JUDY WOODRUFF: Now, as the unemployment rate remains stuck above nine percent, NewsHour economics correspondent Paul Solman looks at a Cleveland company that has handled economic turmoil very differently. The manufacturer hasn't laid off anyone for economic reasons since World War II.
Our story is part -- our story is part of Paul's ongoing reporting Making Sense of financial news.
PAUL SOLMAN: A bright light in Rust Belt America: Lincoln Electric, making welding equipment in Cleveland for over a century.
Four million U.S. factory jobs lost in a decade, a quarter-million in Ohio alone, yet here, they protect jobs, and did so even through the crash of '08, says CEO John Stropki.
JOHN STROPKI, Lincoln Electric: We didn't lay off any of our employees during that tremendous recession.
PAUL SOLMAN: That's because, after three years, workers here are guaranteed at least 30 hours a week as long as they continue to meet quality standards.
Journalist Frank Koller is the author of "Spark," a book about the firm.
FRANK KOLLER, "Spark": Every CEO, when it comes time to announce a layoff, always says two things, first, our employees will remain our most valuable asset, even as we lay off 10, 15 percent of you, but second, we had no option.
The Lincoln Electric example does provide evidence that it is possible to protect people, as well as profits.
PAUL SOLMAN: Lincoln has made money in every year of its history, save two, and it keeps growing. Its Cleveland facilities span almost a mile. It now boasts one of the biggest wind turbines in North America, and the company has operations in 19 countries.
So, how does Lincoln do it? Through its so-called incentive management system, first chronicled back in 1951 by James Lincoln, the brother of the founder.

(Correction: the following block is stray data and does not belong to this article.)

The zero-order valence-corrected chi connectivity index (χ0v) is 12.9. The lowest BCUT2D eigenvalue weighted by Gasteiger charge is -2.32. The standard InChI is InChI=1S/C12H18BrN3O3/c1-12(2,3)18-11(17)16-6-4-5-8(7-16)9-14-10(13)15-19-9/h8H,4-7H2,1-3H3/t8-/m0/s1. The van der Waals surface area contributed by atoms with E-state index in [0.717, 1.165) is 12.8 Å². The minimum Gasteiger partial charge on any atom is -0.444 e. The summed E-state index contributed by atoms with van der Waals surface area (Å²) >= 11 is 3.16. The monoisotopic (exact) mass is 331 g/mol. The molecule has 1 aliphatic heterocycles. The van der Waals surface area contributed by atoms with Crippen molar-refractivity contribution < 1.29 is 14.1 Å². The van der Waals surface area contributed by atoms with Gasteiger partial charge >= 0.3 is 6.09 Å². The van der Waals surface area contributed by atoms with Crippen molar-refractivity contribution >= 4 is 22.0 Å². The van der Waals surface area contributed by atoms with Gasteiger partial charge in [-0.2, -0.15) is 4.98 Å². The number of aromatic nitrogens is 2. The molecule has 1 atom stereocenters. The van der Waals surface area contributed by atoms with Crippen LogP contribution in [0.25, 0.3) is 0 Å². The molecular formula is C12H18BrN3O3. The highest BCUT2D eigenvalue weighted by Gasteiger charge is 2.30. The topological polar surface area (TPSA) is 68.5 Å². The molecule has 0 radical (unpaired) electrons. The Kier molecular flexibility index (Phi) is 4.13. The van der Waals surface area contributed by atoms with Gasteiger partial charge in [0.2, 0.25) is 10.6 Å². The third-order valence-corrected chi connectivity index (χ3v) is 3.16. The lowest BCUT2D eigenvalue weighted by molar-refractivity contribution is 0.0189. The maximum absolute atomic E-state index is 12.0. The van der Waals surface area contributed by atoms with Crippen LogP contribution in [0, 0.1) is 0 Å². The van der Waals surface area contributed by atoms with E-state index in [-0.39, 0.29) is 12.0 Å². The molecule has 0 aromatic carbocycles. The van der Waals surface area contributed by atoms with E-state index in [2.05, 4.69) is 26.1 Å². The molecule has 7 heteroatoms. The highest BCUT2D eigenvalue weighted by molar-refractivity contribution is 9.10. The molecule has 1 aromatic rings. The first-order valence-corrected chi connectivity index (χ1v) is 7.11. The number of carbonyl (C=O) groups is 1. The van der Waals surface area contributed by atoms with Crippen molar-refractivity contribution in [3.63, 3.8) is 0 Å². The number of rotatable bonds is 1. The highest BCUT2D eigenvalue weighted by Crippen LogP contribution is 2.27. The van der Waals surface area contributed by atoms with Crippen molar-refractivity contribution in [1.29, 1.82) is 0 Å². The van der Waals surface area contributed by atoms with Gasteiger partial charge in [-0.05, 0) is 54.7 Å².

To see how the place works, we now donned our safety apparel, steel-toed shoes, earplugs and ventured out onto the factory floor. First, workers are not paid by the hour, but by output, the piecework system, once common in manufacturing America.
Kim Mattina has been a pieceworker at Lincoln for seven years.
KIM MATTINA, Lincoln Electric: Other people would like to be on an hourly job, where there's just -- there's no pressure there. They just get paid no matter what they do.
PAUL SOLMAN: Here, the pressure's always on, because, if you don't do, you don't earn. And since time is money, even lunch breaks can become too costly.
Brad Barnes eats at his workstation.
BRAD BARNES, Lincoln Electric: I like to be close to my work and get done eating and get right back to work again.
PAUL SOLMAN: So this is an efficiency move on your part?
BRAD BARNES: Yes, yes. Yes.
PAUL SOLMAN: How many people here in the factory, or what percentage, do what you're doing?
BRAD BARNES: I would say more than half.
PAUL SOLMAN: Furthermore, overtime is at the company's decision, not yours. The amount of work dictates the length of the shifts.
Fifteen-year veteran John Fazi:
JOHN FAZI, Lincoln Electric: It's just long hours. When you get busy, you get busy. So, you have got to take the good with the bad.
PAUL SOLMAN: But the bad is getting paid overtime.
JOHN FAZI: Yes, but, sometimes, it's not being with family, you know, little daughter and all that.
PAUL SOLMAN: Normal work week, 45 hours. The aim is to hire the hardest workers around.
CEO Stropki first came to Lincoln as a summer pieceworker to pay for college.
JOHN STROPKI: If I worked harder, I could make more money than somebody who had been here for 20 years or 30 years who wasn't working as hard.
PAUL SOLMAN: "I'm pleased to offer you a job in our factory."
Pay estimate: $3.20-$3.80 an hour. Stropki made far more, even when the plant was on holiday.
JOHN STROPKI: In the vacation time, I came in and swept the floors in the factory to keep -- so I could keep earning those wages during that period of time, too.
PAUL SOLMAN: While workers at Lincoln today work hard to produce as much as they can, the piecework rate is forever being cut to reflect productivity improvements.
KIM MATTINA: Nobody wants to get their prices cut, but it's usually for a reason.
PAUL SOLMAN: You figure it's fair enough?
KIM MATTINA: It's fair enough. I mean, you have to be fair to the company for the company to make money.
PAUL SOLMAN: But wait. Why care about the company making money? Because, in exchange for the rigors of piecework come job security and profit-sharing. Though its stock is publicly traded, Lincoln sets aside a full one-third of its earnings for a bonus pool.